Sometimes touted as a competitive advantage in the branch wars, the coin-counting kiosk is headed to the scrap heap at one of the nation's largest banks, Capital One Financial.
What remains to be seen is whether Capital One is shooting itself in the foot in the battle to recruit and retain retail customers, as banks continue to search for ways to improve the branch experience.
Capital One plans perhaps as early as next week to remove all coin kiosks from its branches in Washington, D.C., and the suburbs of Maryland and Virginia, where it has the No. 2 deposit market share as measured by the Federal Deposit Insurance Corp. The coin kiosks were located in a majority of Capital One's branches in the Washington area, although not all of them.
A spokeswoman said Capital One is ditching the machines there because "they're unreliable."
The $237 billion-asset Capital One declined to say how many kiosks it owns and operates nationwide. Its other retail operations are primarily in New York, New Jersey, Louisiana and Texas.
"We're evaluating our strategy for the remainder of our branches," spokeswoman Amanda Landers says.
What's certain is that the move has stimulated spirited debate in an age where it's cooler to talk about apps and electronic payments than it is to mull the future of pocket change or branch strategies.
Branch consultants disagreed sharply with each other about whether Capital One is making the right move.
Since fewer people use branches these days, and the machines are probably costly to purchase and maintain, coin kiosks "probably fit [Capital One's] strategy less than it had in the past," says David Kerstein, president of Peak Performance Consulting Group in Austin, Texas.
"There are better ways to bring people in [to your branches] than coin machines," Kerstein says. "You can find these machines in many supermarkets."
But coin kiosks can help banks develop positive brand awareness with their customers, says Bill McCracken, the chief executive at Synergistics, a banking research firm in Atlanta.
"I'm sure in the bottom-of-the-spreadsheet calculation, [coin kiosks] are not a huge profit generator, but that should not be the sole consideration," McCracken says.
"You hear banks say they want to get warm and fuzzy" with their customers, "then you pull out something that makes their lives easier," McCracken says, adding that it's a mistake to remove the machines.
Several banks from big players like TD Bank to smaller ones like Rio Bank in McAllen, Texas vowed to stick by their machines.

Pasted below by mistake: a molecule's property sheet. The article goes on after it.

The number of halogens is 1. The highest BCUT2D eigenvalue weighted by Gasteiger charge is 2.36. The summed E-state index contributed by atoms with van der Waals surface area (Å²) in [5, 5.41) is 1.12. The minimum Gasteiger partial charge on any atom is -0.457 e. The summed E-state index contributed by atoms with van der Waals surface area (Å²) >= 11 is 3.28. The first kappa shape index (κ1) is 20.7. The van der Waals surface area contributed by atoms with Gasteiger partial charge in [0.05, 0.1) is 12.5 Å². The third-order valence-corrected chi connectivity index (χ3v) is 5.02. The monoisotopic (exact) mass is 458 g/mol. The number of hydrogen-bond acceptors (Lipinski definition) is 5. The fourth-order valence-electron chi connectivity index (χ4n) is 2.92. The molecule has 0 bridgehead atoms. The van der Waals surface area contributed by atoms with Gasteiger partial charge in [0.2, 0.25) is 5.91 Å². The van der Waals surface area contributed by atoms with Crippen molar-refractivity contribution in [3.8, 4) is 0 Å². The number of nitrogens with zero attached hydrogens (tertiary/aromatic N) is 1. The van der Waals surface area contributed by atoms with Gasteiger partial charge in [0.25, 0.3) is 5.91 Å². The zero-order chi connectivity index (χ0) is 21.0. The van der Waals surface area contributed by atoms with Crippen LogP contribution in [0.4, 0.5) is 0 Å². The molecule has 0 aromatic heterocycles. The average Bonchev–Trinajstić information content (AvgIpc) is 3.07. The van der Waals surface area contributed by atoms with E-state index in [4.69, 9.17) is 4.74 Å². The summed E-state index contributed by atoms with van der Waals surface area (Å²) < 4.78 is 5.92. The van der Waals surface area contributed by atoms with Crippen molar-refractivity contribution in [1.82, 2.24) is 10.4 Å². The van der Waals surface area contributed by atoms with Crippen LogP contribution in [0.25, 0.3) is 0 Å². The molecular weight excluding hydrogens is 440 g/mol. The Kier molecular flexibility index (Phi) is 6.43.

The $240 million-asset Rio uses coin kiosks in its branches as a way to compete with much-larger competitors like Wells Fargo, says Craig Lewis, executive vice president.
"As a smaller community bank, tech-wise we try to keep up, but it's like trying to keep up with Big Brother," Lewis says. "We'll always be behind them, but having something [like coin-counting machines] lets us be a little different. This is something we can do to chip away at them."
TD Bank has more than 1,100 kiosks in branches nationwide. The kiosks were installed by Vernon Hill's Commerce Bank, which TD acquired in 2007. The Toronto-based bank's customers "find added value in the convenience" the coin-counters offer, says Kevin Gillen, head of TD's retail strategy group. Some customers use the machines to teach kids about managing money, he says.
Even if banks like TD and Rio charge a fee to use the kiosks, simply offering the machines is something to help bricks-and-mortar banks stand apart, McCracken says
"What if a customer has a bag of coins? How does having USAA or Simple help you?" McCracken says. USAA operates primarily online and BBVA Compass' Simple is entirely online.
Kiosk makers will have to watch closely to see whether Capital One's decision is an outlier, or if other banks decide to follow its lead.
Outerwall, one of the largest manufacturers of coin-counting machines, continues to experience steady growth in its Coinstar kiosk. The number of Coinstar kiosks installed nationwide in banks, as well as supermarkets, drugstores and other retail outlets has grown 12% since the first quarter of 2011, to 21,000 kiosks at the end of the first quarter of this year
The other big kiosk maker, Cummins-Allison in Mt. Prospect, Ill., also says its coin-counting machine business has grown. As a private company, Cummins-Allison does not disclose how many kiosks it has installed nationwide.
Outerwall and Cummins-Allison both declined to comment when asked if their kiosks are installed in Capital One branches. Capital One also declined to answer that question.
Representatives from both Outerwall and Cummins-Allison said their coin machines have accuracy rates of at least 99.9% and that the machines have few mechanical problems.
Other banks that have coin-counting kiosks located in branches include the $18.4 billion-asset Susquehanna Bancshares, in Lititz, Pa., which has 53 machines made by Cummins-Allison and Scan Coin; the $1.3 billion-asset Glenview State Bank, in Glenview, Ill., which is owned by Cummins-Allison's parent company, Cummins-American; and $1.1 billion-asset Fox Chase Bancorp, in Hatboro, Pa., which uses machines made by N.F. String & Son.
Rio Bank paid about $11,000 for each of its six machines, all made by Cummins-Allison, Lewis says. Rio doesn't charge its customers to use the kiosks, but non-customers are charged a 7.95% fee. Combined, all six machines generate revenue of between $700 and $750 per month.
Lewis only wants to generate enough revenue to cover maintenance costs on the machines and he doesn't necessarily see the kiosks a way to add customers, he says.
"I'd love to be able to tell you that we've opened up 100 new accounts because of this," Lewis says. "A bank is really supposed to provide something above and beyond for the community, and we feel like this is something we give back."